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NVIDIA GeForce 8600GTS

NVIDIA GeForce 8600GT
NVIDIA prepares its next-generation mid-range and mainstream DirectX 10 GPUs

Earlier today DailyTech received it's briefiing on NVIDIA’s upcoming GeForce 8600GTS, 8600GT and 8500GT graphics processors. NVIDIA’s GeForce 8600GTS and 8600GT are G84-based GPUs and target the mid-range markets. The lower-positioned G86-based GeForce 8500GT serves as the flagship low to mid-range graphics card.

The budget-priced trio feature full support for DirectX 10 features including pixel and vertex shader model 4.0. NVIDIA has yet to reveal the amount of shaders or shader clocks though. Nevertheless, the trio supports NVIDIA SLI and PureVideo technologies.

NVIDIA touts three dedicated video engines on the G84 and G86-based graphics cards for PureVideo processing. The video engines provide MPEG-2 high-definition and WMV HD video playback up to resolutions of 1080p. G84 and G86 support hardware accelerated decoding of H.264 video as well; however, NVIDIA makes no mention of VC-1 decoding. G84 and G86 also feature advanced post-processing video algorithms. Supported algorithms include spatial-temporal de-interlacing, inverse 2:2, 3:2 pull-down and 4-tap horizontal, and 5-tap vertical video scaling.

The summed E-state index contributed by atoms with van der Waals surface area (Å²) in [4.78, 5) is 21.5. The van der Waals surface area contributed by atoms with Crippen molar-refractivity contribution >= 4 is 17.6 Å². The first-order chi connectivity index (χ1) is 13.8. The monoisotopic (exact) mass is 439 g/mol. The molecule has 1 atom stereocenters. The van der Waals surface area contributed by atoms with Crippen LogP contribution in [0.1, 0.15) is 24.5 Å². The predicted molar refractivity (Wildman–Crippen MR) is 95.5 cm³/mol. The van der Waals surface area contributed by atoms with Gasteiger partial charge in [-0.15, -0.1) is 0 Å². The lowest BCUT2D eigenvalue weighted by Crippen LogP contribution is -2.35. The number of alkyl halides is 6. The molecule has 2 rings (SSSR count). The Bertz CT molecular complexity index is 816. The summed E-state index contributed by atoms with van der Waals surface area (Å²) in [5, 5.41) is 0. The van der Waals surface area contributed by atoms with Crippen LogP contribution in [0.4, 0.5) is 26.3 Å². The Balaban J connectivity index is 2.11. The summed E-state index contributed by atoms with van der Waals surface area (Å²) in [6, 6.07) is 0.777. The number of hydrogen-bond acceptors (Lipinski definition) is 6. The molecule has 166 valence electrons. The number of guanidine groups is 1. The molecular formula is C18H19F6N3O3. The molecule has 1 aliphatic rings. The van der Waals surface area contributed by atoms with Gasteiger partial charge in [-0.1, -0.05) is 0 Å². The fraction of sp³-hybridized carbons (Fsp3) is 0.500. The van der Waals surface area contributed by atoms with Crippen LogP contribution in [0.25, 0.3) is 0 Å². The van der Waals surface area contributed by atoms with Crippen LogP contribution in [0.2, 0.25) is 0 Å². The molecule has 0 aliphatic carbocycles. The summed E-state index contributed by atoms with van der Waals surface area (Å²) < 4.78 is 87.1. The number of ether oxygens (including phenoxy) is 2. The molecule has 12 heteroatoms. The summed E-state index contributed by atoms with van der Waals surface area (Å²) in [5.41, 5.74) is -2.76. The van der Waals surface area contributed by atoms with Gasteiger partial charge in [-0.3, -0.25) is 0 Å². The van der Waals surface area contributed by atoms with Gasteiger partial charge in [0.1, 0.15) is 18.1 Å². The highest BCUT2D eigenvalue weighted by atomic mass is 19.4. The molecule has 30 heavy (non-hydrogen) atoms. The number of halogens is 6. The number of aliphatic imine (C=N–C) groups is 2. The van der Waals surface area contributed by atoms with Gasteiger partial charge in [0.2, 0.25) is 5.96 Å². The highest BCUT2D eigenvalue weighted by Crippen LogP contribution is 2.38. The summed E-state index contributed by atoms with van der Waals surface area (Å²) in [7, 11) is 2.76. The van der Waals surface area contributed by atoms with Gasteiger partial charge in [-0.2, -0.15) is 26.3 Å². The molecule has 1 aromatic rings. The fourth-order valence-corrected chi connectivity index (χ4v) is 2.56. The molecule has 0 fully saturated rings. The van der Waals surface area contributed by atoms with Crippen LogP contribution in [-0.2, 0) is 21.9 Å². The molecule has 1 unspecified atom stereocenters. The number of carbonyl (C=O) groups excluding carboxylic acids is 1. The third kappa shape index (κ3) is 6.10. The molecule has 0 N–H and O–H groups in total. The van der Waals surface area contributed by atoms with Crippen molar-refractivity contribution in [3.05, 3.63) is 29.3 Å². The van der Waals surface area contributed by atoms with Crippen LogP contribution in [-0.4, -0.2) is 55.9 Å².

At the top of the mid-range lineup is the GeForce 8600GTS. The G84-based graphics core clocks in at 675 MHz. NVIDIA pairs the GeForce 8600GTS with 256MB of GDDR3 memory clocked at 1000 MHz. The memory interfaces with the GPU via a 128-bit bus. The GeForce 8600GTS does not integrate HDCP keys on the GPU. Add-in board partners will have to purchase separate EEPROMs with HDCP keys; however, all GeForce 8600GTS-based graphics cards feature support for HDCP.

GeForce 8600GTS-based graphics cards require an eight-layer PCB. Physically, the cards measure in at 7.2 x 4.376 inches and available in full-height only. NVIDIA GeForce 8600GTS graphics cards feature a PCIe x16 interface, unlike ATI’s upcoming RV630. GeForce 8600GTS-based cards still require external PCIe power. NVIDIA estimates total board power consumption at around 71-watts.

Supported video output connectors include dual dual-link DVI, VGA, SDTV and HDTV outputs, and analog video inputs. G84-based GPUs do not support a native HDMI output. Manufacturers can adapt one of the DVI-outputs for HDMI.

NVIDIA’s GeForce 8600GT is not as performance oriented as the 8600GTS. The GeForce 8600GT GPU clocks in at a more conservative 540 MHz. The memory configuration has more flexibility, letting manufacturers decide between 256MB or 128MB of GDDR3 memory. NVIDIA specifies the memory clock at 700 MHz. The GeForce 8600GT shares the same 128-bit memory interface as the 8600GTS. HDCP support on GeForce 8600GT is optional. The GPU and reference board design support the required HDCP keys EEPROM, however, the implementation is up to NVIDIA’s add-in board partners.